Too much content for a Facebook post and not interesting enough for a column ... here is a blog about my sick day(s).
Hour 48: My hands are trembling. A steady dose of antibiotics and steroids flow through my body, put there via shots to my ass five hours ago. I could really use some ice cream or chocolate. Not alcohol. I'm not craving alcohol? Who am I? I can't have the chocolate or ice cream, which I would REALLY like because I can't exercise at my regular level. Also, I've come to see that I have the eating disorder that is the opposite of anorexia. We'll address the exercise thing another day.
Right now I want you to understand why I could never be a drug addict. Drugs are bad.
Hour 42: I poured myself into stained jeans, which are a bit tight these days, put the hair up in a pony tail and hustled on down to the doctor's office. My tolerance for seeking medical help is very low - until about 20 years ago when I realized I was a terrible sick person. Now I'm the first person to call the doctor and shell out my co-pay for better living through chemicals. You wanna sick my ass and promise me it'll make me feel all better - let me drop these tight-fittin' jeans and you can poke away.
The doctor listened to my breathing and sure enough, there's some wheezing going on - and not asthma wheezing, other wheezing. Stuff is going around; I probably caught it. Antibiotics, for sure. "How quick do you want to be well?" Dr. Haley asked. "Very! I have a tournament this weekend."
I usually refuse to do steroids and would have settled for just the antibiotics. Steroids make me batty. The mood swings, sweating, and hunger from pervious rounds were disgusting. But, there's a tournament. And I want to win. Oh, and I've very low on sick time - so I need to get back to work. Amazing how work is never the top of my mind these days.
Hour 43: What the fuck is wrong with these girls at the pharmacy counter? Walgreens on Brandon Street, you're not impressing me these days. I schlep up to the counter, give the people behind the desk my pouty look - and they IGNORED ME. For a good three minutes (think about how long that is when you're sick and standing at the pharmacy counter). I stared. They watched me. Like I was the freak behind the glass! I was tempted to wave my prescription forms for them to see that I wasn't just standing there for shits and giggles.
Finally they came over, "Last name?"
"Gregg - G-R-E-G-G" I spell it out always because of my slurring of it makes it sounds like Grey. Please NEVER align me with that book series - hence the spelling action.
"Are you going to wait or come back?"
"It'll be about 20 minutes."
"Does that count the three minutes I've already stood here and waited?" (No I didn't say that. I'm a rude bitch, but even I have my limits. I picked up a 90-count pack of Boogie Wipes and returned to the pharmacy area.
"Grey, yer ordr is redy" poured over the store's intercom in on swift word: Greyurordrisredy. Pharmacy people and pilots must attend the same intercom training sessions. It's a shame that people are given such a privilege of using an intercom and can't enunciate.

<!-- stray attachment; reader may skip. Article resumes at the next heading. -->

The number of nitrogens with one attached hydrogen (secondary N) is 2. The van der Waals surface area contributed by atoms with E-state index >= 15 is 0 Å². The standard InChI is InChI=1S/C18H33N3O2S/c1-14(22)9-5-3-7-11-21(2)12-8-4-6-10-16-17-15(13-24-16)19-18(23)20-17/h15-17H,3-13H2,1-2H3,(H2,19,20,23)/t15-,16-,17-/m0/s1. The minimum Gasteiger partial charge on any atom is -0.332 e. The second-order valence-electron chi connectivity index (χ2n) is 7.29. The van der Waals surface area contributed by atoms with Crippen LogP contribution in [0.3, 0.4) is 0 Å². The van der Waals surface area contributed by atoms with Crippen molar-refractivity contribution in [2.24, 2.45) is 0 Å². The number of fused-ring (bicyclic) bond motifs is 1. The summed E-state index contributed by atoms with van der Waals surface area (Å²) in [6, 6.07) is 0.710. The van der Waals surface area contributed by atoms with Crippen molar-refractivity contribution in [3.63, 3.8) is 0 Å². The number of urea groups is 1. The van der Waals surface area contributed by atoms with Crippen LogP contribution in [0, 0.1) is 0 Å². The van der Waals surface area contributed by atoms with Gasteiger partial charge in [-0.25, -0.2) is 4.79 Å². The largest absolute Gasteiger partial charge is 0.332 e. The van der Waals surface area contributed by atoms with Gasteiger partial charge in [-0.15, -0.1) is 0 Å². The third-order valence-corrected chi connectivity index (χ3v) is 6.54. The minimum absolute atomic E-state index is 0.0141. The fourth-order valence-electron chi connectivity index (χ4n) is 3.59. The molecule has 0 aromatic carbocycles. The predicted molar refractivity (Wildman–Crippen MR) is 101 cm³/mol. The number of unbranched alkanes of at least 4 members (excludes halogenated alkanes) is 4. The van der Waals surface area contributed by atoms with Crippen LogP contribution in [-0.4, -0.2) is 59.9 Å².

As I was checking out, my phone rang - and usually I WOULD NEVER EVER answer a phone call when checking out - because again, I'm a rude bitch, but not that rude! At that point I didn't care. It was a good call - and so I'm glad I took it.
On the way home, the cell phone died and the "Get some GODDAMM GAS" light comes on. I feel like I'm losing all kinds of control.
Hour 37: With three hours of miserable sleep behind me, I'm mildly convinced I should go to work. Feet hit the floor and I realize I'm wrong. Just call the doctor. I call - using my extra sick voice and hoping for an opening. It works.
The dogs hate it when I'm home sick - it's an absolutely beautiful day. The kind of day that you know God crafted as an apology for winter. Clear skies, 75 degrees and a slight breeze. I see now that this sickness is God's way of reminding me to calm the fuck down.
Life has spun so out of my control that the gas light is the least of my concerns. I've decided to sell the house and move to Seattle. The house looks great! Check here for yourself. At this point all I can do is pray, vision, and hope that it sells soon. This is a terrible mental state for me in - I'm miserable and miserable to be around. This is probably how I got sick and why I must take awful steroids to get better. Holding on to hope is exhausting. I can literally do nothing at this point. God is in charge, not me. It'll sell when it's time to go. I'll get a job when it's time to completely start over. I always feel the need to end on a lesson.
Here goes: don't do drugs. They'll make you miserable and long for things you can't have. You'll sweat and hate everything before loving it endlessly. A second bit of advice - don't ever get rid of cable TV. Since I can't see the future, my budget savvy self got rid of cable - and guess when it kicked in. At Hour 12. I've not gone through some very inappropriate and uncomfortable shows on Hulu and found the end of Pinterest. Don't do drugs. Don't quit cable TV.